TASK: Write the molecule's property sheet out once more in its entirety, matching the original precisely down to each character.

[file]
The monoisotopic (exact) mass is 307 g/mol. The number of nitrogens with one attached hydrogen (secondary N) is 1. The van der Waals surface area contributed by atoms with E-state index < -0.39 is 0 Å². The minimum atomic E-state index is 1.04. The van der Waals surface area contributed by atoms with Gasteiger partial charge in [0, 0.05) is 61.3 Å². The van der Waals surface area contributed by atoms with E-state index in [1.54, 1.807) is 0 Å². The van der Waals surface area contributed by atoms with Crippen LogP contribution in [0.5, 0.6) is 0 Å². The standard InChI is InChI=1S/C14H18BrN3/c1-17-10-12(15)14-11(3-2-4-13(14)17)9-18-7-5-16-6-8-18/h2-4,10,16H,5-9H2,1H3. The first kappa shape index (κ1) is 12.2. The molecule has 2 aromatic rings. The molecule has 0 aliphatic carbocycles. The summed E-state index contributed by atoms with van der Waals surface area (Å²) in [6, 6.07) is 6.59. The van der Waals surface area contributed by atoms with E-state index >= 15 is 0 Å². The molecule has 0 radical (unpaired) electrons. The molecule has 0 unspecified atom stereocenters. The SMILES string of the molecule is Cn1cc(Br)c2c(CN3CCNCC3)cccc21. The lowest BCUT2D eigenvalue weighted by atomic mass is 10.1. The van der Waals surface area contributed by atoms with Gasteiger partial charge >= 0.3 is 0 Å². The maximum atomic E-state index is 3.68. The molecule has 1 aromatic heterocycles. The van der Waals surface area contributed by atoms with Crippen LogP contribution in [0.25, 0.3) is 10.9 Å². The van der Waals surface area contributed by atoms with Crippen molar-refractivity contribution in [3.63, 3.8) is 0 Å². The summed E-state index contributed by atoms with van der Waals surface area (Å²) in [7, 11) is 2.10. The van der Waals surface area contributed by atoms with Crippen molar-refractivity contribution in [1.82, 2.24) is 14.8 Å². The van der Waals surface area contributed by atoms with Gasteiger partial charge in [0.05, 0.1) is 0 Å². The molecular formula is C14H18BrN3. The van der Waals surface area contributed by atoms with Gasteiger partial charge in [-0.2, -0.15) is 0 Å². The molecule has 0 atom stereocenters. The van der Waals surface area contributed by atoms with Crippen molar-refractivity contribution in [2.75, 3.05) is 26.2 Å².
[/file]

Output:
The monoisotopic (exact) mass is 307 g/mol. The number of nitrogens with one attached hydrogen (secondary N) is 1. The van der Waals surface area contributed by atoms with E-state index < -0.39 is 0 Å². The minimum atomic E-state index is 1.04. The van der Waals surface area contributed by atoms with Gasteiger partial charge in [0, 0.05) is 61.3 Å². The van der Waals surface area contributed by atoms with E-state index in [1.54, 1.807) is 0 Å². The van der Waals surface area contributed by atoms with Crippen LogP contribution in [0.5, 0.6) is 0 Å². The standard InChI is InChI=1S/C14H18BrN3/c1-17-10-12(15)14-11(3-2-4-13(14)17)9-18-7-5-16-6-8-18/h2-4,10,16H,5-9H2,1H3. The first kappa shape index (κ1) is 12.2. The molecule has 2 aromatic rings. The molecule has 0 aliphatic carbocycles. The summed E-state index contributed by atoms with van der Waals surface area (Å²) in [6, 6.07) is 6.59. The van der Waals surface area contributed by atoms with E-state index >= 15 is 0 Å². The molecule has 0 radical (unpaired) electrons. The molecule has 0 unspecified atom stereocenters. The SMILES string of the molecule is Cn1cc(Br)c2c(CN3CCNCC3)cccc21. The lowest BCUT2D eigenvalue weighted by atomic mass is 10.1. The van der Waals surface area contributed by atoms with Gasteiger partial charge >= 0.3 is 0 Å². The maximum atomic E-state index is 3.68. The molecule has 1 aromatic heterocycles. The van der Waals surface area contributed by atoms with Crippen LogP contribution in [0.25, 0.3) is 10.9 Å². The van der Waals surface area contributed by atoms with Crippen molar-refractivity contribution in [3.63, 3.8) is 0 Å². The summed E-state index contributed by atoms with van der Waals surface area (Å²) in [7, 11) is 2.10. The van der Waals surface area contributed by atoms with Crippen molar-refractivity contribution in [1.82, 2.24) is 14.8 Å². The van der Waals surface area contributed by atoms with Gasteiger partial charge in [0.05, 0.1) is 0 Å². The molecular formula is C14H18BrN3. The van der Waals surface area contributed by atoms with Gasteiger partial charge in [-0.2, -0.15) is 0 Å². The molecule has 0 atom stereocenters. The van der Waals surface area contributed by atoms with Crippen molar-refractivity contribution in [2.75, 3.05) is 26.2 Å².